2017-10-27 A Week At Southeast County

As a part of project to study the inland wetlands of San Diego County, the San Diego Natural History Museum’s science team spent the week at a property in the southeast county located east of La Posta Road, not far from the Mexican border. The acreage has been heavily grazed. Recently acquired by an non-profit … Read more

2017-06-17~20 Cottonwood Springs (Part 2)

On my previous post I shared images of the players in the Rat Theater, but I also had some nice avian encounters during this expedition. Mockingbirds, Mourning Doves and House Finches were numerous at the water hole in the front yard of the house we’d been provided by the park services. We had Say’s Phoebes, … Read more

2016-11-29 Tuesday At Cottonwood Spring

Some of you may recall I stayed at this location at the end of September with the science team from the San Diego Natural History Museum. It was my first serious session photographing in the “Rat Theater“. I was so preoccupied with my rodent subjects, I neglected some birds that were at the springs. I … Read more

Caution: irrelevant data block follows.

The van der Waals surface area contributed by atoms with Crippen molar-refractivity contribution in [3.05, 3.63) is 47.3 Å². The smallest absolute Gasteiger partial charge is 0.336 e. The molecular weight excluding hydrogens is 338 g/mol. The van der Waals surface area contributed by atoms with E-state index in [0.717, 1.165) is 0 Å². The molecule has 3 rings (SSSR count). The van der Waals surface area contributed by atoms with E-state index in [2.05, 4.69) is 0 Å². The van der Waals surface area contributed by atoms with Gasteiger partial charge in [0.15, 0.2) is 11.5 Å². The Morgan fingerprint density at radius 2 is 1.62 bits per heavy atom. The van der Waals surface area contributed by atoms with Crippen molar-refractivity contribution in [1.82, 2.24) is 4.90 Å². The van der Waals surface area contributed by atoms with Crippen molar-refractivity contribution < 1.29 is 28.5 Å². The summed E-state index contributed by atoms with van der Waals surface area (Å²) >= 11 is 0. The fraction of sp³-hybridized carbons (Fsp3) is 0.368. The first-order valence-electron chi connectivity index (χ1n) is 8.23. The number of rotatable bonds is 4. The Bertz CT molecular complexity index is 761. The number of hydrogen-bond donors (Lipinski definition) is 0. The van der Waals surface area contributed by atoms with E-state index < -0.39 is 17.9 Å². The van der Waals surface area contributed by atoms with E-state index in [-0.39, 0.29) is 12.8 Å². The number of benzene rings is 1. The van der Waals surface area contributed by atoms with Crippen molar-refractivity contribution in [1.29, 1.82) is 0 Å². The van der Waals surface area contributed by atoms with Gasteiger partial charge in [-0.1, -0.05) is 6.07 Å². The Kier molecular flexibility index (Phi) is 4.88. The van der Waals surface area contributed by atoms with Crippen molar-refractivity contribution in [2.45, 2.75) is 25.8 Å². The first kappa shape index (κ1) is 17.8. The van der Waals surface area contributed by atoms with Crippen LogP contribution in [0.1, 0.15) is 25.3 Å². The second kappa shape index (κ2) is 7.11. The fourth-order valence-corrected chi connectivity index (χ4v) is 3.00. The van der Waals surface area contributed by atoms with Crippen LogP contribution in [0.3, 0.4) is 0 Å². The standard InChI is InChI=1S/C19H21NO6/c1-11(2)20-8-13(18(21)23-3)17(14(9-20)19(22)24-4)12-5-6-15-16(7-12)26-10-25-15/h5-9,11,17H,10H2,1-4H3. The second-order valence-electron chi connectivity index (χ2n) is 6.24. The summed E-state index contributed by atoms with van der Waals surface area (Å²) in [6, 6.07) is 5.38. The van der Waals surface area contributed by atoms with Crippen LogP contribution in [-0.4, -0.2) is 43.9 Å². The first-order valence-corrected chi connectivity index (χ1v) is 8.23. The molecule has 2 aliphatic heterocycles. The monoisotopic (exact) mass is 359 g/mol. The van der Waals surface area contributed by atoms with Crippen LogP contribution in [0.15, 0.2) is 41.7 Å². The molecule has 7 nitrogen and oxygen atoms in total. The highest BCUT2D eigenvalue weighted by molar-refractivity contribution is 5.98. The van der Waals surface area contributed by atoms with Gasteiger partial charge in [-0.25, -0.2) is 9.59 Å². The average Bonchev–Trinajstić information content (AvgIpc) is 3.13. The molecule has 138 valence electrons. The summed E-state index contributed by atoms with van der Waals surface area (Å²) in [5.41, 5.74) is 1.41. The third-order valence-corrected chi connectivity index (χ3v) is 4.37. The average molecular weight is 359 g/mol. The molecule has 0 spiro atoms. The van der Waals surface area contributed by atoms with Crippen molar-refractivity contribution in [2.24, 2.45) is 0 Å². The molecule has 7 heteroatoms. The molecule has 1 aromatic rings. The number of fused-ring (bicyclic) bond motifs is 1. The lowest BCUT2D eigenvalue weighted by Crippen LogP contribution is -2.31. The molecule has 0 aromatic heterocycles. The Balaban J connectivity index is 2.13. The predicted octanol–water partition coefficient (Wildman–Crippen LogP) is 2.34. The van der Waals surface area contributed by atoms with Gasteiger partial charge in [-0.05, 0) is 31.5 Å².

2016 – November Birds In The Mojave

When I’m camping with the science team from the San Diego Natural History Museum, I try to find time to chase birds. Autumn migration can provide some nice surprises, but there are several residents that can usually be found in the area. The Black-Throated Sparrow, the Cactus Wren, the Rock Wren, the Bewick’s Wren and … Read more

2015-10-29 Arivaca Arizona

Arivaca is a small community in south-central Arizona with an estimated population of 900~1000 citizens. There is a watershed of 45 square miles that drains out on Arivaca Creek. The subterranean geology brings the underground stream near the surface and an unexpected marsh (cienega) with giant cottonwood trees rising from the arid landscape. A dozen … Read more

2015-10-22 “Common” Tucson Birds

One positive that came out of having my transportation down was that I could spend quality time with the birds around my cousin’s abode. It’s likely that many locals here might have little interest in the resident bird population, but I see these as very interesting subjects. What is “common” to one person, might be exotic … Read more